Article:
The Moon Is a Harsh Mistress
In 2075, the Moon is no longer a penal colony. But it is still a prison...
Life isn't easy for the political dissidents and convicts who live in the scattered colonies that make up lunar civilisation. Everything is regulated strictly, efficiently and cheaply by a central supercomputer, HOLMES IV.
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Why read it?
7 authors picked The Moon Is a Harsh Mistress as one of their favorite books. Why do they recommend it?
I both loved and was fascinated by the way the hero computer takes on board the concerns and ambitions of its human friends to the point where it uses all the powers available to it to lead a revolution. This book is a classic of science fiction, but, when I re-read it recently, I found no shortage of contemporary resonances in its political situations. It’s also not a bad handbook for anyone wanting to lead their own revolution! It’s my 5th recommendation because of a caveat: be prepared for some seriously outdated social attitudes. And hear me roar: “It’s not…
From Ariadne's list on sci-fi on how advanced AI fits into human society.
Heinlein, who served in the Navy, is best known for Starship Troopers, but The Moon Is a Harsh Mistress is a more nuanced tale about rebellion, politics, and war. I have a PhD in political science and I worked on the staff of the US Army/USMC Counterinsurgency Center, so I have a soft spot for Moon. Military science fiction and fantasy (SFF) is awash in stories about state-sanctioned military forces duking it out with cool tech, but Moon tells about the rebels. The Loonies launch a shoestring rebellion using a self-aware supercomputer, an electromagnetic catapult, and a DIY…
From Nathan's list on military science fiction and fantasy by veterans.
In this, another tour de force by Robert Heinlein, the star of the book is not the protagonist, but rather the setting. The Lunar Colonies have been so thoroughly imagined in every detail that you will find yourself being sucked into the storyline.
The characters and plot are engaging also. This, too, is a story of conflict, determination, and hope.
From Bill's list on immerse you in a fictional universe.
Robert Heinlein is responsible for my early addiction to science fiction. Of the many books this pillar of the genre wrote, this one is my favorite. A sentient AI is not a new concept, but whoever thought of “bombing” Earth with rocks launched from the moon? In its war for independence, a moon colony resorts to this tactic. And yes, I believe many of us are ignorant enough that we would show up to watch the missiles hit, unaware of the devastation they would cause. Written with warmth and wit, this novel also contains one of my favorite pieces of…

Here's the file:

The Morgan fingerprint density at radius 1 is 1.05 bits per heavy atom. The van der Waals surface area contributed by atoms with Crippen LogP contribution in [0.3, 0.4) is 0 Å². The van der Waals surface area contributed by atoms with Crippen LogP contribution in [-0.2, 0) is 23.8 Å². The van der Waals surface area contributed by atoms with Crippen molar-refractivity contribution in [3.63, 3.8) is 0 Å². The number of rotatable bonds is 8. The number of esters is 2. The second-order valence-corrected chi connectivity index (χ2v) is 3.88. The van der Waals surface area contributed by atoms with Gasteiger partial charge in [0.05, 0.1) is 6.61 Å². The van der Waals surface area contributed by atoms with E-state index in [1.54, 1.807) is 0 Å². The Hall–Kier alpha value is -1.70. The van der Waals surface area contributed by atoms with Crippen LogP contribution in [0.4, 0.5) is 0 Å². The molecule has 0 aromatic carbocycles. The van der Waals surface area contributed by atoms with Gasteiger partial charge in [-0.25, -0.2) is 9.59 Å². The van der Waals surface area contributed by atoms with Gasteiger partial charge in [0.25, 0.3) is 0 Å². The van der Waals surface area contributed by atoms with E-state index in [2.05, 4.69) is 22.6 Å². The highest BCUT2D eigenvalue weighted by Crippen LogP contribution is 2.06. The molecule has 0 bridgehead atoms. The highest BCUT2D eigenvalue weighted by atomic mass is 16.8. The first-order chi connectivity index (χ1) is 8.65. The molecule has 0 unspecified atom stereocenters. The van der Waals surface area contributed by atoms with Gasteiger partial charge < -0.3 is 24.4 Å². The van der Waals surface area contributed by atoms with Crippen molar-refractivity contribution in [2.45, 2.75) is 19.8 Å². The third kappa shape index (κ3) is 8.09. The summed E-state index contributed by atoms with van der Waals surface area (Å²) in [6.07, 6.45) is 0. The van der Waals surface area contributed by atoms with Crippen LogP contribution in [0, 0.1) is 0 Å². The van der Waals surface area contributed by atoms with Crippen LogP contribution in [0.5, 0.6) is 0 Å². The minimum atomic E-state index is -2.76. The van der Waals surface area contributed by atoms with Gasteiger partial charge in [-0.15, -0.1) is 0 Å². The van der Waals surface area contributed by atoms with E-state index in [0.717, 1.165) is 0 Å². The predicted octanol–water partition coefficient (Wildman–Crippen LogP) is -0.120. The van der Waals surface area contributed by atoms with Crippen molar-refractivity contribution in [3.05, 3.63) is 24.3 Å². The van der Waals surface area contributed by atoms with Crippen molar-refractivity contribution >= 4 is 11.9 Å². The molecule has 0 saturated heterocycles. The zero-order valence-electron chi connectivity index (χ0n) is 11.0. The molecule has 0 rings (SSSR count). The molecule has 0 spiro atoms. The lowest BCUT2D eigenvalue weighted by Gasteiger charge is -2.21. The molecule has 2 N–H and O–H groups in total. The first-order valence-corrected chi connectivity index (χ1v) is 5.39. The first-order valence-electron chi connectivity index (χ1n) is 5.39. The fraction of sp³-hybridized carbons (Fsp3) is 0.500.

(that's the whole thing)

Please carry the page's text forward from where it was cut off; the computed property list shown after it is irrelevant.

From Catherine's list on science fiction from the backlist.
This is the best science fiction novel of all time, in my opinion. The Moon is a Harsh Mistress is a smart, thought-provoking masterpiece that does exactly what a great science fiction novel is supposed to do: force you to reevaluate the views and opinions you have of the world. If you don’t come out of reading this changed, then you might not be human.
From Don's list on sci-fi for newbies, from a newbie sci-fi writer.
The people of Luna (Earth’s moon) want to be free, no longer vassals of Earth. When they realize survival has become a life-and-death situation, the revolution begins.
Earth’s government may have atomic weapons and space ships, but Luna’s revolutionaries have Mike, a brilliant and humorous sentient computer, and another secret weapon. An obvious one when you consider the potential energy at the top of a gravity well thirty-two feet per second deep.
I love the iconoclastic feel of this story. Rational anarchists wanting to be left alone to live, love, and prosper. There’s a reason this book has remained in…
From Miles' list on action adventure for Individualist.
Robert A. Heinlein's masterpiece The Moon is a Harsh Mistress was, if I recall, one of the first books I bought with my own money. In it, Luna City is a bustling colony—of inmates—about to declare its independence.
Heinlein envisioned a colony that, by necessity, developed new societal rules to cope with the realities of scarce resources and skewed demographics—ideas that expanded my young mind perhaps more than my parents would have liked! The main characters foment a revolution to liberate the Moon from Earth's governance, with the assistance of a newly sentient computer. And in this novel Heinlein introduced…
From Gray's list on near-future, near-space.
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